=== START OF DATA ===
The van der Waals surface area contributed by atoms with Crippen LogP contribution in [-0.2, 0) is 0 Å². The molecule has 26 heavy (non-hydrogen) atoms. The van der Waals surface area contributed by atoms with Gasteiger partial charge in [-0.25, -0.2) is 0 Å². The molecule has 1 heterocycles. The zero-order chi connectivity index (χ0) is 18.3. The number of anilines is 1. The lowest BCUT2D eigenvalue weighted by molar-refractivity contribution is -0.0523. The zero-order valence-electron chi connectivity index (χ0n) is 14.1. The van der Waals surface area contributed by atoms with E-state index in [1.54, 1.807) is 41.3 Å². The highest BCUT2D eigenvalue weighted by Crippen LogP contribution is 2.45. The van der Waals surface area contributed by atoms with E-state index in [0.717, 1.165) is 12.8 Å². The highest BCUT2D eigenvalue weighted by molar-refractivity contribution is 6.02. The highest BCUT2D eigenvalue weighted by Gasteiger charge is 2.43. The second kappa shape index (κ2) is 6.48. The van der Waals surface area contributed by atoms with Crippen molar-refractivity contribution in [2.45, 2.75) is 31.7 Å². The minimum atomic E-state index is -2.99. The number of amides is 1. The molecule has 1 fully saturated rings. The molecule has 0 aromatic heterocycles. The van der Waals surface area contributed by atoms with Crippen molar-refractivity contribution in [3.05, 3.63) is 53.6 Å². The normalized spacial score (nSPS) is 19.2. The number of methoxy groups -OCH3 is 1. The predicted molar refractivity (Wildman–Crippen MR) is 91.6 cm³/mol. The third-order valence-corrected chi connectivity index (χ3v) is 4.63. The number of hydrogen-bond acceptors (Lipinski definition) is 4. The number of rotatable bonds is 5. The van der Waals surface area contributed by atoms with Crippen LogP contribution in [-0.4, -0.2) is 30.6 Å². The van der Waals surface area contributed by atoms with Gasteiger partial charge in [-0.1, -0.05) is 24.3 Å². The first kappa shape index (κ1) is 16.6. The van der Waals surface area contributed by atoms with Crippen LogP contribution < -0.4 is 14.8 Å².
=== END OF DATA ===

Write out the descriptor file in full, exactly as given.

The van der Waals surface area contributed by atoms with Crippen LogP contribution in [-0.2, 0) is 0 Å². The molecule has 26 heavy (non-hydrogen) atoms. The van der Waals surface area contributed by atoms with Gasteiger partial charge in [-0.25, -0.2) is 0 Å². The molecule has 1 heterocycles. The zero-order chi connectivity index (χ0) is 18.3. The number of anilines is 1. The lowest BCUT2D eigenvalue weighted by molar-refractivity contribution is -0.0523. The zero-order valence-electron chi connectivity index (χ0n) is 14.1. The van der Waals surface area contributed by atoms with E-state index in [1.54, 1.807) is 41.3 Å². The highest BCUT2D eigenvalue weighted by Crippen LogP contribution is 2.45. The van der Waals surface area contributed by atoms with E-state index in [0.717, 1.165) is 12.8 Å². The highest BCUT2D eigenvalue weighted by molar-refractivity contribution is 6.02. The highest BCUT2D eigenvalue weighted by Gasteiger charge is 2.43. The second kappa shape index (κ2) is 6.48. The van der Waals surface area contributed by atoms with Crippen molar-refractivity contribution in [2.45, 2.75) is 31.7 Å². The minimum atomic E-state index is -2.99. The number of amides is 1. The molecule has 1 fully saturated rings. The molecule has 0 aromatic heterocycles. The van der Waals surface area contributed by atoms with Crippen molar-refractivity contribution in [3.05, 3.63) is 53.6 Å². The normalized spacial score (nSPS) is 19.2. The number of methoxy groups -OCH3 is 1. The predicted molar refractivity (Wildman–Crippen MR) is 91.6 cm³/mol. The third-order valence-corrected chi connectivity index (χ3v) is 4.63. The number of hydrogen-bond acceptors (Lipinski definition) is 4. The number of rotatable bonds is 5. The van der Waals surface area contributed by atoms with Crippen LogP contribution in [-0.4, -0.2) is 30.6 Å². The van der Waals surface area contributed by atoms with Gasteiger partial charge in [-0.1, -0.05) is 24.3 Å². The first kappa shape index (κ1) is 16.6. The van der Waals surface area contributed by atoms with Crippen LogP contribution < -0.4 is 14.8 Å².